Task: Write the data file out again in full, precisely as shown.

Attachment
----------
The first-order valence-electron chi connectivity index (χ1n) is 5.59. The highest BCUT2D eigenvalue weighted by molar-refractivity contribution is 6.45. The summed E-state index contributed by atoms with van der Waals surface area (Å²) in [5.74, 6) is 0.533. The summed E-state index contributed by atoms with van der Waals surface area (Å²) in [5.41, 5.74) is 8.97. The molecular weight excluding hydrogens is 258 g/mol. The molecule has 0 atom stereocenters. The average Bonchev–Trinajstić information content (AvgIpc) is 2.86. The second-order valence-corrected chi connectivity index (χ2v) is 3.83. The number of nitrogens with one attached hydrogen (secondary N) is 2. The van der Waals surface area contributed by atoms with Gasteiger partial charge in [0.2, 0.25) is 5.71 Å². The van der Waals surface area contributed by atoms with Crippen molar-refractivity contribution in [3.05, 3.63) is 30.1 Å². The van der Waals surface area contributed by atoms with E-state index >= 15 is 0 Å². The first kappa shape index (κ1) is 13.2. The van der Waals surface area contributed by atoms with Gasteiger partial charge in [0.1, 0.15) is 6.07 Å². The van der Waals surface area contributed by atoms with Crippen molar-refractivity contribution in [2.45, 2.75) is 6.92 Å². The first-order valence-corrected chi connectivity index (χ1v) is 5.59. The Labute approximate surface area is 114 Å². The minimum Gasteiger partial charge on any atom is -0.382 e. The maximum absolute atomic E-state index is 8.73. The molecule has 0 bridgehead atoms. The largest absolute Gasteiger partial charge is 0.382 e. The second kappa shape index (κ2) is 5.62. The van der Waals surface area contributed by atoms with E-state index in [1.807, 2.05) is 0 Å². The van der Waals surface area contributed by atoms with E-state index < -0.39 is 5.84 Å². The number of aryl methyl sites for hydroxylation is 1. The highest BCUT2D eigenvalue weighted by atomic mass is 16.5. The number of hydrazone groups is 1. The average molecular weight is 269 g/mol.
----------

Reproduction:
The first-order valence-electron chi connectivity index (χ1n) is 5.59. The highest BCUT2D eigenvalue weighted by molar-refractivity contribution is 6.45. The summed E-state index contributed by atoms with van der Waals surface area (Å²) in [5.74, 6) is 0.533. The summed E-state index contributed by atoms with van der Waals surface area (Å²) in [5.41, 5.74) is 8.97. The molecular weight excluding hydrogens is 258 g/mol. The molecule has 0 atom stereocenters. The average Bonchev–Trinajstić information content (AvgIpc) is 2.86. The second-order valence-corrected chi connectivity index (χ2v) is 3.83. The number of nitrogens with one attached hydrogen (secondary N) is 2. The van der Waals surface area contributed by atoms with Gasteiger partial charge in [0.2, 0.25) is 5.71 Å². The van der Waals surface area contributed by atoms with Crippen molar-refractivity contribution in [3.05, 3.63) is 30.1 Å². The van der Waals surface area contributed by atoms with E-state index >= 15 is 0 Å². The first kappa shape index (κ1) is 13.2. The van der Waals surface area contributed by atoms with Gasteiger partial charge in [0.1, 0.15) is 6.07 Å². The van der Waals surface area contributed by atoms with Crippen molar-refractivity contribution in [2.45, 2.75) is 6.92 Å². The first-order valence-corrected chi connectivity index (χ1v) is 5.59. The Labute approximate surface area is 114 Å². The minimum Gasteiger partial charge on any atom is -0.382 e. The maximum absolute atomic E-state index is 8.73. The molecule has 0 bridgehead atoms. The largest absolute Gasteiger partial charge is 0.382 e. The second kappa shape index (κ2) is 5.62. The van der Waals surface area contributed by atoms with E-state index in [1.807, 2.05) is 0 Å². The van der Waals surface area contributed by atoms with E-state index < -0.39 is 5.84 Å². The number of aryl methyl sites for hydroxylation is 1. The highest BCUT2D eigenvalue weighted by atomic mass is 16.5. The number of hydrazone groups is 1. The average molecular weight is 269 g/mol.